Thursday, October 11, 2007

Missing Details

Posted by Lynne

Take a look at the following tidbits from my novel.

His office looked and smelled yellow, a combination of a bad paint job and cigarettes. Before I sat down, I noticed two empty packages in his wastebasket. Nicotine gum and Good-and-Plenty.

I breast-fed him on demand. I dressed him in well-washed clothing, everything had snaps. Nothing with zippers for fear I’d catch his tender skin in their teeth. Harry badgered me, saying I was overprotective, but I made safe choices, controlled every variable I could. When I look back, I need to believe I did that.

Writing details that capture our characters' personalities, their motivations, is essential. Yet only some of these details will make it into the finished novel; that's up to you. Both of the passages above captured important information I needed to know to draw authentic characters. But only one of these passages remains in my novel today, the other passage was cut in the revision process.

Even though the snipped out passage remains in a document file I call snippets and keeps, I will never use it again. Sitting in that file are several treasured phrases and paragraphs of mine no one will ever read; I killed them in revision.

While there are those of us who underwrite and those who overwrite early drafts, each of us in the end must make difficult choices to remove certain details that tell the reader the specific traits, quirks and desires that round out our characters. Amy and I call this word-by-word examination, the painful revision.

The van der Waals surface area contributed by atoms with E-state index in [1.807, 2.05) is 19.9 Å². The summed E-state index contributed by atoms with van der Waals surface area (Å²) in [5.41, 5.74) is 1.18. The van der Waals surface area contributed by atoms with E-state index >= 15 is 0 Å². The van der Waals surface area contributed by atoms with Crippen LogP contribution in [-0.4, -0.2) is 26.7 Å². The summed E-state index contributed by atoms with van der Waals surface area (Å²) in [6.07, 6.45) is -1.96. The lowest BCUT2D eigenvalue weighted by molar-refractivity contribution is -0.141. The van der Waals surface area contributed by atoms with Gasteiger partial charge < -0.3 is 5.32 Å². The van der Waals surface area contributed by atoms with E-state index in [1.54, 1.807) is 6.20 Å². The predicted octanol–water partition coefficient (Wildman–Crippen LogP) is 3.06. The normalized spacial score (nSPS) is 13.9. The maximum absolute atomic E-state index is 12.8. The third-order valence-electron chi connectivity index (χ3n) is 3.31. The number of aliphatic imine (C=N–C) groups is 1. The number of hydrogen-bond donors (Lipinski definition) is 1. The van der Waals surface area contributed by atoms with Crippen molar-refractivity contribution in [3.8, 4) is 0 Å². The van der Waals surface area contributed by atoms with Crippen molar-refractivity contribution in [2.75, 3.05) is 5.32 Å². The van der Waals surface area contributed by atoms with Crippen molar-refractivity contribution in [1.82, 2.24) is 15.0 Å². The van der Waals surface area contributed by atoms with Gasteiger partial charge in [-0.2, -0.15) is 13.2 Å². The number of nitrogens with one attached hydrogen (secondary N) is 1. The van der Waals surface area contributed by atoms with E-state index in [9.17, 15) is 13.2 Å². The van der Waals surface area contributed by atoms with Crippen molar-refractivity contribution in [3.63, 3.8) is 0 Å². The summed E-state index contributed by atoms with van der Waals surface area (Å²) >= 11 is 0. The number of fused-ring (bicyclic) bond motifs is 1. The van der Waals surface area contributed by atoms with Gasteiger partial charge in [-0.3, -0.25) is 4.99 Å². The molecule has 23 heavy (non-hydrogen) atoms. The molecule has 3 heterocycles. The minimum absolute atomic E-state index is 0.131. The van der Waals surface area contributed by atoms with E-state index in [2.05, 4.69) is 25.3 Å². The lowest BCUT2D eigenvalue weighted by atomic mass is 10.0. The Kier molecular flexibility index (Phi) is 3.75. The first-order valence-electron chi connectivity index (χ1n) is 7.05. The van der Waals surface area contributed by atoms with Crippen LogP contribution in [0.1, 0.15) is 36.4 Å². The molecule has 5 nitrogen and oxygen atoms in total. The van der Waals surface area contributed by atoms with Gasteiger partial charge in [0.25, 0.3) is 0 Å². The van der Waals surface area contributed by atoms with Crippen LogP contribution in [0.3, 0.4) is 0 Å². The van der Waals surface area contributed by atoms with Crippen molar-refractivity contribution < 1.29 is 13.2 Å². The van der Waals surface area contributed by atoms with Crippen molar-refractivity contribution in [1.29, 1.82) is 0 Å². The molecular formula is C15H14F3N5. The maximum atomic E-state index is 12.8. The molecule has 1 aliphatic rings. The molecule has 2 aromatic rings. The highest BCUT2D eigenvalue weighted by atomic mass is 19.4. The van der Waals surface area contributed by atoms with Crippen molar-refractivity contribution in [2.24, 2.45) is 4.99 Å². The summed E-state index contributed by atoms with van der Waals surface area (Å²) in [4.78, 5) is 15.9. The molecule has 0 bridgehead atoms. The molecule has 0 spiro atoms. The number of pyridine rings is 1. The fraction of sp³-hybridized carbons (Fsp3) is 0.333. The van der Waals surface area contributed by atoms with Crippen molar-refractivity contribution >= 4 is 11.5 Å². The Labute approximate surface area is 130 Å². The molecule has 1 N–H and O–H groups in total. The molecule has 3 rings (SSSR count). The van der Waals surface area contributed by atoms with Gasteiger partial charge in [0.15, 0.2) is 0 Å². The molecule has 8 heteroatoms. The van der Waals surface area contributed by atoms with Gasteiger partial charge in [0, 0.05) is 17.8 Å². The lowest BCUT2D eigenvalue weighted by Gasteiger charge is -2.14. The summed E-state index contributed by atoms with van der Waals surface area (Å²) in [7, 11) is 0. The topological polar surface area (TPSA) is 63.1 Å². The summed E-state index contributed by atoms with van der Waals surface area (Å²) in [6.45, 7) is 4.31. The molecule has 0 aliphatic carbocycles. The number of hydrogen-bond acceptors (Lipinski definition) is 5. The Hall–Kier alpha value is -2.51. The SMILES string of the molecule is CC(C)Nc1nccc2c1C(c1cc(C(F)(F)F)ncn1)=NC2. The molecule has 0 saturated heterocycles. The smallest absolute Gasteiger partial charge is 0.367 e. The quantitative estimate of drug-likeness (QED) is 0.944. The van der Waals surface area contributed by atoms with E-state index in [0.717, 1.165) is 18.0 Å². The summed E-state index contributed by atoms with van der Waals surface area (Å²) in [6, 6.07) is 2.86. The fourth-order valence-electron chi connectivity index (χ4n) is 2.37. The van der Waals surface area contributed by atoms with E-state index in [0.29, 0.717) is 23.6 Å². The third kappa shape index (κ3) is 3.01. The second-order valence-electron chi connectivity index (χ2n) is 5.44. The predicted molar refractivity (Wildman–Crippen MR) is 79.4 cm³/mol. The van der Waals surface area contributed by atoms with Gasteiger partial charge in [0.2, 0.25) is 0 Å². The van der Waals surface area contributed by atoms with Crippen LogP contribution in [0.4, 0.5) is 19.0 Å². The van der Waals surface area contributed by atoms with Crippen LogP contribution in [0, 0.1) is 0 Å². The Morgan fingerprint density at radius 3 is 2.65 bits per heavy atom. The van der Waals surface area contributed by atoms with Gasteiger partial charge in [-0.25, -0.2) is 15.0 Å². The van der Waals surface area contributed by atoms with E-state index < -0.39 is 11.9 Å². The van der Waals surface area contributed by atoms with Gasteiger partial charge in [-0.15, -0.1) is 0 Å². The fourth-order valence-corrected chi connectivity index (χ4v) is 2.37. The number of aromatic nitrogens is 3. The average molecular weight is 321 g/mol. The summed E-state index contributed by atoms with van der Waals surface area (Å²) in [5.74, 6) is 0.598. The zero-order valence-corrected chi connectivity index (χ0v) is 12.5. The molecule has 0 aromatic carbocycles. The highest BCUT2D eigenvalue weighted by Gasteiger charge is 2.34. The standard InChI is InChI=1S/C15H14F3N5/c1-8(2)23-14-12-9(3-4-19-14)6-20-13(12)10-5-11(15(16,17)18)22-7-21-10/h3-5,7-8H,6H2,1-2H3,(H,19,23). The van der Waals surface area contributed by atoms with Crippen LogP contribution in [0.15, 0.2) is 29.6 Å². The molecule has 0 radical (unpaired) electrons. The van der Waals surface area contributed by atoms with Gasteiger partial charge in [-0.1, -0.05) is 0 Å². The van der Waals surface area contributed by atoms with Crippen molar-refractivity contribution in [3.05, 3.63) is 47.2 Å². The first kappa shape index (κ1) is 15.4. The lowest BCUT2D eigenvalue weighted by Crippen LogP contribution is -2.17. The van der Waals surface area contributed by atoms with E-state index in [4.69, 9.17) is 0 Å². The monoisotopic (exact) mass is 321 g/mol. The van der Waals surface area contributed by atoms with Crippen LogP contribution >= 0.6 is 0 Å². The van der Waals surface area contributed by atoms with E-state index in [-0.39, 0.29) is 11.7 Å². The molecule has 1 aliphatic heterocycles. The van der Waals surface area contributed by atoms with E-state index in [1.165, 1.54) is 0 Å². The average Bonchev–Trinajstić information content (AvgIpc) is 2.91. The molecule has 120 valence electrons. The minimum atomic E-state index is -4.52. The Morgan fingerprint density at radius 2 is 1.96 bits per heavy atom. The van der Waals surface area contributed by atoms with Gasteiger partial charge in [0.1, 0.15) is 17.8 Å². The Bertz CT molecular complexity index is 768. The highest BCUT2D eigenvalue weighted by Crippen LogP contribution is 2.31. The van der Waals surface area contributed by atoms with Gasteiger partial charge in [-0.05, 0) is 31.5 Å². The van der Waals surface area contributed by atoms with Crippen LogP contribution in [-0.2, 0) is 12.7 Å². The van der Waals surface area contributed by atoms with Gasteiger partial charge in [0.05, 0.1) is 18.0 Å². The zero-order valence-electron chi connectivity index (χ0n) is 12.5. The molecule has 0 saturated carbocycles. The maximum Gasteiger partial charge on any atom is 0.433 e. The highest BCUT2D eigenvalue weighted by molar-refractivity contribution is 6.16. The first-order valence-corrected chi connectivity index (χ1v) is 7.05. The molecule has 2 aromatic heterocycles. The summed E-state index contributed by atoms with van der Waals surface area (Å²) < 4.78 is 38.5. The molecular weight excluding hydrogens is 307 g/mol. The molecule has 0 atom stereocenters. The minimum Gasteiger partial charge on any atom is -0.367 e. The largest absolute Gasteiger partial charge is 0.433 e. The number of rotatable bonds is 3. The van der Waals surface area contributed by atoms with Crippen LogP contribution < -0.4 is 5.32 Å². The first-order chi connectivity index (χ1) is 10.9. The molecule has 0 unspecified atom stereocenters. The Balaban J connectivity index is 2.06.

Your readers may never learn that your antagonist was bullied by a much smaller boy when he was growing up, or know that your protagonist once stole a candy bar from a convenience store when she was hypoglycemic and broke, but you know these things and each detail informs your writing; whether or not your readers will ever find these details on the page is irrelevant.

And though it hurts at first to let go, these fine distinctions of character are never truly lost. They stay in your mind, and because of this your characters embody them. Whether in the story or in your imagination, each facet helps your characters to shimmer. In this way, less is more.

So do you wonder which of the above passages lives on the page in Life Without Summer? Take a guess. And while you're at it, do you care to share with us how you feel about killing your own little darlings?


Anonymous said...

I hope it's the first one -- I was sitting in the office with you the picture was so clear to me!

Carleen Brice said...

I'm guessing the first one too. Killing darlings...always tough. I've slaughtered thousands, though I've also protected a few. Sometimes, they do need to be protected.

Lisa said...

I think you kept the first one too. It feels very "in scene" and the second feels a bit more expository. One of the huge benefits of a critique group is that I think I always suspect some of those little gems are too much, but my trusted readers will confirm my instincts. I'm big on description, so I've gotten notes like: "I'm torn because I love what you've done with this description, but I feel like it's going on a bit too long". It's not a hard choice for me after that :)